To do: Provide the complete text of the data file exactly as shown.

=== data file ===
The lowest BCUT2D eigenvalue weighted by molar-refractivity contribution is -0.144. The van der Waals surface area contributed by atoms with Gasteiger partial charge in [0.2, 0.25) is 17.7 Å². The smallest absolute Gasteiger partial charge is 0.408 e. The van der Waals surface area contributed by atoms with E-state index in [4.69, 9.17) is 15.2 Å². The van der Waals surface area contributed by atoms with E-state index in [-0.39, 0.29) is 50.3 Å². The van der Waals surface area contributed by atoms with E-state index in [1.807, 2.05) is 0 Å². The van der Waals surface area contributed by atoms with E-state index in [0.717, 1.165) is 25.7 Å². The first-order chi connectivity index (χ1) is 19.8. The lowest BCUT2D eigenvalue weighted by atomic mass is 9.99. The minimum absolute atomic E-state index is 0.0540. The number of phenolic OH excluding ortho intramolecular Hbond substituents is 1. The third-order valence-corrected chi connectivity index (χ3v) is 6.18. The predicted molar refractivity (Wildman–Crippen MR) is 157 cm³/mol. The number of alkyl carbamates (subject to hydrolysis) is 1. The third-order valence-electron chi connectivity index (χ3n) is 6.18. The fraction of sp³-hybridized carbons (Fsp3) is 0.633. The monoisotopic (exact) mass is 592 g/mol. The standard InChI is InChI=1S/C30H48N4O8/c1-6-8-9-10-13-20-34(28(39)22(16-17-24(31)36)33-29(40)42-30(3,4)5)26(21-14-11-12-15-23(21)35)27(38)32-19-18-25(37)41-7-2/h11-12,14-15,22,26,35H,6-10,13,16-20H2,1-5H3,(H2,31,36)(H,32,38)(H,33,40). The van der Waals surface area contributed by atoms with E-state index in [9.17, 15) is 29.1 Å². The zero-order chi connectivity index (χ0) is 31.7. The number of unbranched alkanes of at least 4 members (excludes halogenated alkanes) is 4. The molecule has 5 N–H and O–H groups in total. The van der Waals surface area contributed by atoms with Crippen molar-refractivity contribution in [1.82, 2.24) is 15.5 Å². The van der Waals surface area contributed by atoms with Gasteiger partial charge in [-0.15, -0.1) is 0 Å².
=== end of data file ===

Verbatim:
The lowest BCUT2D eigenvalue weighted by molar-refractivity contribution is -0.144. The van der Waals surface area contributed by atoms with Gasteiger partial charge in [0.2, 0.25) is 17.7 Å². The smallest absolute Gasteiger partial charge is 0.408 e. The van der Waals surface area contributed by atoms with E-state index in [4.69, 9.17) is 15.2 Å². The van der Waals surface area contributed by atoms with E-state index in [-0.39, 0.29) is 50.3 Å². The van der Waals surface area contributed by atoms with E-state index in [1.807, 2.05) is 0 Å². The van der Waals surface area contributed by atoms with E-state index in [0.717, 1.165) is 25.7 Å². The first-order chi connectivity index (χ1) is 19.8. The lowest BCUT2D eigenvalue weighted by atomic mass is 9.99. The minimum absolute atomic E-state index is 0.0540. The number of phenolic OH excluding ortho intramolecular Hbond substituents is 1. The third-order valence-corrected chi connectivity index (χ3v) is 6.18. The predicted molar refractivity (Wildman–Crippen MR) is 157 cm³/mol. The number of alkyl carbamates (subject to hydrolysis) is 1. The third-order valence-electron chi connectivity index (χ3n) is 6.18. The fraction of sp³-hybridized carbons (Fsp3) is 0.633. The monoisotopic (exact) mass is 592 g/mol. The standard InChI is InChI=1S/C30H48N4O8/c1-6-8-9-10-13-20-34(28(39)22(16-17-24(31)36)33-29(40)42-30(3,4)5)26(21-14-11-12-15-23(21)35)27(38)32-19-18-25(37)41-7-2/h11-12,14-15,22,26,35H,6-10,13,16-20H2,1-5H3,(H2,31,36)(H,32,38)(H,33,40). The van der Waals surface area contributed by atoms with E-state index in [9.17, 15) is 29.1 Å². The zero-order chi connectivity index (χ0) is 31.7. The number of unbranched alkanes of at least 4 members (excludes halogenated alkanes) is 4. The molecule has 5 N–H and O–H groups in total. The van der Waals surface area contributed by atoms with Crippen molar-refractivity contribution in [1.82, 2.24) is 15.5 Å². The van der Waals surface area contributed by atoms with Gasteiger partial charge in [-0.15, -0.1) is 0 Å².